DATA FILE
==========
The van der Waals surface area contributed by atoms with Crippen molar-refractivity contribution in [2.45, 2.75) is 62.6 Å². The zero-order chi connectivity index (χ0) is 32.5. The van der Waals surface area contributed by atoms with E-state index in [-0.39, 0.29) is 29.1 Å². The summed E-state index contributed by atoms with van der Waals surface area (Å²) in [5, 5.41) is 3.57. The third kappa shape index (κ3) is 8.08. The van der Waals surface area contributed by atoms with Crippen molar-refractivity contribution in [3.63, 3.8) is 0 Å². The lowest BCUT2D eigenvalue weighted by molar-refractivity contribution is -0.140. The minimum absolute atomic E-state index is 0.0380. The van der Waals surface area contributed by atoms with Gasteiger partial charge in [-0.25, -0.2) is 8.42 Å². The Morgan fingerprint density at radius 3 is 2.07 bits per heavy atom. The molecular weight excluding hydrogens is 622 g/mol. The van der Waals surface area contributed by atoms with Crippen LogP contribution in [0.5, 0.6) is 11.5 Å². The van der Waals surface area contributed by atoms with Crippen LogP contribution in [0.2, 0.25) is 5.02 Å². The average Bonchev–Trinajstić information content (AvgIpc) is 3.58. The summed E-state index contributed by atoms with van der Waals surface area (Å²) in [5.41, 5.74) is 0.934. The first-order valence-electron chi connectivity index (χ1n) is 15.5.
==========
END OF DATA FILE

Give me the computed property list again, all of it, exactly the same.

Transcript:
The van der Waals surface area contributed by atoms with Crippen molar-refractivity contribution in [2.45, 2.75) is 62.6 Å². The zero-order chi connectivity index (χ0) is 32.5. The van der Waals surface area contributed by atoms with E-state index in [-0.39, 0.29) is 29.1 Å². The summed E-state index contributed by atoms with van der Waals surface area (Å²) in [5, 5.41) is 3.57. The third kappa shape index (κ3) is 8.08. The van der Waals surface area contributed by atoms with Crippen molar-refractivity contribution in [3.63, 3.8) is 0 Å². The lowest BCUT2D eigenvalue weighted by molar-refractivity contribution is -0.140. The minimum absolute atomic E-state index is 0.0380. The van der Waals surface area contributed by atoms with Gasteiger partial charge in [-0.25, -0.2) is 8.42 Å². The Morgan fingerprint density at radius 3 is 2.07 bits per heavy atom. The molecular weight excluding hydrogens is 622 g/mol. The van der Waals surface area contributed by atoms with Crippen LogP contribution in [0.5, 0.6) is 11.5 Å². The van der Waals surface area contributed by atoms with Crippen LogP contribution in [0.2, 0.25) is 5.02 Å². The average Bonchev–Trinajstić information content (AvgIpc) is 3.58. The summed E-state index contributed by atoms with van der Waals surface area (Å²) in [5.41, 5.74) is 0.934. The first-order valence-electron chi connectivity index (χ1n) is 15.5.